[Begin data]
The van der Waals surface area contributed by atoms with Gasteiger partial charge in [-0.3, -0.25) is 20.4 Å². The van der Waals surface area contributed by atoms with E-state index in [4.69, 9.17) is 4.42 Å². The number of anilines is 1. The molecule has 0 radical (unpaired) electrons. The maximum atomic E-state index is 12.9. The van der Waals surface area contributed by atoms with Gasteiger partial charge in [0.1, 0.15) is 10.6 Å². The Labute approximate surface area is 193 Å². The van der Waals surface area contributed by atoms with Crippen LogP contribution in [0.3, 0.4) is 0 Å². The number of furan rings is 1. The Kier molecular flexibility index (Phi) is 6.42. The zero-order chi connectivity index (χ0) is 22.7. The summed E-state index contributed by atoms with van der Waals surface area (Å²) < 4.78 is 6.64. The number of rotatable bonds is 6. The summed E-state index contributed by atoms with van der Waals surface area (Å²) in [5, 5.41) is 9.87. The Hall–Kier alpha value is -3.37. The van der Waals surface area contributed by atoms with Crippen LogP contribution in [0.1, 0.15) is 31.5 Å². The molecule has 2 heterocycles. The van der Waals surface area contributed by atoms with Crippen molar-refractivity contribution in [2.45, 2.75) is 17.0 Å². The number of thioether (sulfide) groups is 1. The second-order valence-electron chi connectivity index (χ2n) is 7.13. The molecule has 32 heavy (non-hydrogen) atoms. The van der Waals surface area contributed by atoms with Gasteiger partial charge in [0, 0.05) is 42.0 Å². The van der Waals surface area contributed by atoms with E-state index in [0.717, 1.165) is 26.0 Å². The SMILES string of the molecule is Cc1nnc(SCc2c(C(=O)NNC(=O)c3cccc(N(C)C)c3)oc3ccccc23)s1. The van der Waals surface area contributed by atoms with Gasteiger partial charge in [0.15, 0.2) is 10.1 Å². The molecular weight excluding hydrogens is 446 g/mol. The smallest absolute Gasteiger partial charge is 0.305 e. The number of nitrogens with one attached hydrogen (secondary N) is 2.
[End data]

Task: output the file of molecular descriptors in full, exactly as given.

The van der Waals surface area contributed by atoms with Gasteiger partial charge in [-0.3, -0.25) is 20.4 Å². The van der Waals surface area contributed by atoms with E-state index in [4.69, 9.17) is 4.42 Å². The number of anilines is 1. The molecule has 0 radical (unpaired) electrons. The maximum atomic E-state index is 12.9. The van der Waals surface area contributed by atoms with Gasteiger partial charge in [0.1, 0.15) is 10.6 Å². The Labute approximate surface area is 193 Å². The van der Waals surface area contributed by atoms with Crippen LogP contribution in [0.3, 0.4) is 0 Å². The number of furan rings is 1. The Kier molecular flexibility index (Phi) is 6.42. The zero-order chi connectivity index (χ0) is 22.7. The summed E-state index contributed by atoms with van der Waals surface area (Å²) < 4.78 is 6.64. The number of rotatable bonds is 6. The summed E-state index contributed by atoms with van der Waals surface area (Å²) in [5, 5.41) is 9.87. The Hall–Kier alpha value is -3.37. The van der Waals surface area contributed by atoms with Crippen LogP contribution in [0.1, 0.15) is 31.5 Å². The molecule has 2 heterocycles. The van der Waals surface area contributed by atoms with Crippen molar-refractivity contribution in [2.45, 2.75) is 17.0 Å². The number of thioether (sulfide) groups is 1. The second-order valence-electron chi connectivity index (χ2n) is 7.13. The molecule has 32 heavy (non-hydrogen) atoms. The van der Waals surface area contributed by atoms with Gasteiger partial charge in [0, 0.05) is 42.0 Å². The van der Waals surface area contributed by atoms with E-state index in [0.717, 1.165) is 26.0 Å². The SMILES string of the molecule is Cc1nnc(SCc2c(C(=O)NNC(=O)c3cccc(N(C)C)c3)oc3ccccc23)s1. The van der Waals surface area contributed by atoms with Gasteiger partial charge in [0.15, 0.2) is 10.1 Å². The molecular weight excluding hydrogens is 446 g/mol. The smallest absolute Gasteiger partial charge is 0.305 e. The number of nitrogens with one attached hydrogen (secondary N) is 2.